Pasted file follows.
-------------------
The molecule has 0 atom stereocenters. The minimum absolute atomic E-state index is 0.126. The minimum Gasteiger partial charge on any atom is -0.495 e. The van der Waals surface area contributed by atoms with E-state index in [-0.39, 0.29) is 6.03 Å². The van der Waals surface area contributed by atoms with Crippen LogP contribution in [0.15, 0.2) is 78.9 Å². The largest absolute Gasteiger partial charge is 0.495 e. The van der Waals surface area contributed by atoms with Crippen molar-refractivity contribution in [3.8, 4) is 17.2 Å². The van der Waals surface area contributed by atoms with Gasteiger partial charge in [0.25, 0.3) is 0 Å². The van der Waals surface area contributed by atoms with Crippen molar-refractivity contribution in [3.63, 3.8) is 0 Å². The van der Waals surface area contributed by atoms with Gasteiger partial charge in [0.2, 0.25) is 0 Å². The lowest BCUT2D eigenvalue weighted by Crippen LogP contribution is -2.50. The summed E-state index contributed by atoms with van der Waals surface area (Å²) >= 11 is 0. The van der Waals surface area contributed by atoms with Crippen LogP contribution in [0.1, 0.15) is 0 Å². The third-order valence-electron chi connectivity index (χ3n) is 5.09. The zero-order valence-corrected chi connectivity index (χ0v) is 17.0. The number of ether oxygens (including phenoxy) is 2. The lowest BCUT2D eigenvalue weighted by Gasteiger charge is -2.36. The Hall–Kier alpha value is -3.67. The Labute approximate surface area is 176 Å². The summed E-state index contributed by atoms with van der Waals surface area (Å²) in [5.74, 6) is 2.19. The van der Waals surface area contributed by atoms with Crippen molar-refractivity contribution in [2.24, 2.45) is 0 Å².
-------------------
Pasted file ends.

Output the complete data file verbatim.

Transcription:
The molecule has 0 atom stereocenters. The minimum absolute atomic E-state index is 0.126. The minimum Gasteiger partial charge on any atom is -0.495 e. The van der Waals surface area contributed by atoms with E-state index in [-0.39, 0.29) is 6.03 Å². The van der Waals surface area contributed by atoms with Crippen LogP contribution in [0.15, 0.2) is 78.9 Å². The largest absolute Gasteiger partial charge is 0.495 e. The van der Waals surface area contributed by atoms with Crippen molar-refractivity contribution in [3.8, 4) is 17.2 Å². The van der Waals surface area contributed by atoms with Gasteiger partial charge in [0.25, 0.3) is 0 Å². The van der Waals surface area contributed by atoms with Crippen molar-refractivity contribution in [3.63, 3.8) is 0 Å². The van der Waals surface area contributed by atoms with Gasteiger partial charge in [0.2, 0.25) is 0 Å². The lowest BCUT2D eigenvalue weighted by Crippen LogP contribution is -2.50. The summed E-state index contributed by atoms with van der Waals surface area (Å²) >= 11 is 0. The van der Waals surface area contributed by atoms with Crippen LogP contribution in [0.1, 0.15) is 0 Å². The third-order valence-electron chi connectivity index (χ3n) is 5.09. The zero-order valence-corrected chi connectivity index (χ0v) is 17.0. The number of ether oxygens (including phenoxy) is 2. The lowest BCUT2D eigenvalue weighted by Gasteiger charge is -2.36. The Hall–Kier alpha value is -3.67. The Labute approximate surface area is 176 Å². The summed E-state index contributed by atoms with van der Waals surface area (Å²) in [5.74, 6) is 2.19. The van der Waals surface area contributed by atoms with Crippen molar-refractivity contribution in [2.24, 2.45) is 0 Å².